Khalil Mack is injured, both of the Chicago Bears running backs lost fumbles and the infallible defense gave up 542 yards of offense Sunday against a backup quarterback.
Yet coach Matt Nagy is refusing to panic.
"This is not a Debbie Downer organization," Nagy said Monday at Halas Hall. "We're a winning team, we lost that game, life goes on, how're we going to get better?"
That was a question many in Chicago were asking themselves after the Bears squandered a 21-10 lead in the second half Sunday and eventually fell 31-28 to the Miami Dolphins.
One way might be better decision making by the head coach.
Nagy opted to play it conservatively and run on third down prior to putting kicker Cody Parkey out for a 53-yard overtime field goal try that went wide right.
"I'm a big boy," Nagy said. "I can handle the criticism."
The Bears faced a third-and-4 at Miami's 35-yard line and gave it to running back Jordan Howard, who was stopped for no gain.
"Hindsight is 20-20," Nagy said. "You pass the ball and get the first (down), and then who knows what goes on from there? In the end, I felt very comfortable with giving Cody Parkey a chance to make that field goal.
"And I'll say this: I have, depending on the situations, I have ultimate trust in him to make that."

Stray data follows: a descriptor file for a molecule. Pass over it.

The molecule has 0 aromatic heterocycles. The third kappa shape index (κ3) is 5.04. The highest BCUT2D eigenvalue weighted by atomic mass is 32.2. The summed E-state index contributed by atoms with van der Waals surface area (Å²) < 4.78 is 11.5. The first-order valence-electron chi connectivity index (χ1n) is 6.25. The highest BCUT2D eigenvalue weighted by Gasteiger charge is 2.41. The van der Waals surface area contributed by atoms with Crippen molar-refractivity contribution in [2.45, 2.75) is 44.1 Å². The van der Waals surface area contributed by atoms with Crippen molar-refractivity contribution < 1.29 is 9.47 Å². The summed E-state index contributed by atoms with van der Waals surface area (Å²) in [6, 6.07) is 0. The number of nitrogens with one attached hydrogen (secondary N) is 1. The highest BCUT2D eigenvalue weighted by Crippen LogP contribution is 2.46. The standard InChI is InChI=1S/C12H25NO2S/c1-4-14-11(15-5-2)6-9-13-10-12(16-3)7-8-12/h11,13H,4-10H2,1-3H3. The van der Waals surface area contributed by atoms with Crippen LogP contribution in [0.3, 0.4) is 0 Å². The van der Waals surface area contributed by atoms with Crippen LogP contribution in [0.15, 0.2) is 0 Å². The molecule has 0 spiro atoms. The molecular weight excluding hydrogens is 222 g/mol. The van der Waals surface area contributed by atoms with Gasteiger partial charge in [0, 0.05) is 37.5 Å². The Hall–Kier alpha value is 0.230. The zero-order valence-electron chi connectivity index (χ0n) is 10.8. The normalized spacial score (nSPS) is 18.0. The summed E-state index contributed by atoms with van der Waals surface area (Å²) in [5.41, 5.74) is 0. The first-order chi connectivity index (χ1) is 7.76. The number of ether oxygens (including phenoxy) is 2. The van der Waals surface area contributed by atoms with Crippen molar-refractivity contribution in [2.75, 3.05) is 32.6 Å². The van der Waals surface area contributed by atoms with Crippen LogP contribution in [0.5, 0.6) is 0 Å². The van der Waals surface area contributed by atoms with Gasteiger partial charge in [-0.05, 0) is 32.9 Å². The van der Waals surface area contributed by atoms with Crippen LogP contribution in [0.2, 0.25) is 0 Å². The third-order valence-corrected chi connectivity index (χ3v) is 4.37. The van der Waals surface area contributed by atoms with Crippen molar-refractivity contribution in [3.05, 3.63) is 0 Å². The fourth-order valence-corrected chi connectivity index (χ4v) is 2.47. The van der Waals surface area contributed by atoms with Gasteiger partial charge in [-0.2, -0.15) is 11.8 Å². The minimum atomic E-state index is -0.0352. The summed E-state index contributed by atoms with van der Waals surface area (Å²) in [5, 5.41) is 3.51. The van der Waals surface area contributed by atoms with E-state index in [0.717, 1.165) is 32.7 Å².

Nagy's start in Chicago had been entirely positive, but a 3-2 mark with New England coming to town Sunday brought out the critics.
Nagy pointed out the Bears know how to handle tough losses. They had one in the opener against Green Bay and bounced back with three straight wins.
"When you go through tough losses, bad teams start pointing the finger," Nagy said. "Losing teams start pointing the finger.
"We don't have any of that because we've got good people. We have good people, good players, good coaches, we try our best."
Whether they'll have their best pass rusher against New England remains a question. Nagy said Mack will have the ankle injury evaluated the next two days by team medical personnel.
Mack twisted his ankle early in the game and continued playing after having it taped. The effect was obvious, as Mack was held without a sack for the first time this season. As a team, the Bears didn't have a sack after getting 18 their first four games.
"They (Miami) did a good job in regards to hitting guys that were open when they were open and then running after the catch -- that was huge part of this thing, being able to have the RAC yards," Nagy said. "So when you're not getting home (with the pass rush), and you're not getting to the quarterback, then you want to do your best to try and get your hands up and have some tipped balls. We didn't have many of those, so hopefully we can improve for next week."
Two short passes to Albert Wilson resulted in long touchdown plays and the Bears tackled poorly on each.
"I hope it's an aberration, but we'll discuss it and we make everybody accountable," Nagy said.
Mistakes proved big on both sides of the ball. Quarterback Mitchell Trubisky threw a red-zone interception, Howard fumbled at the goal-line and running back Tarik Cohen fumbled near midfield after a reception with the Bears driving toward a possible winning score.
"We need to protect the football better," Nagy said. "We need to have better ball security and try to win those turnover margins."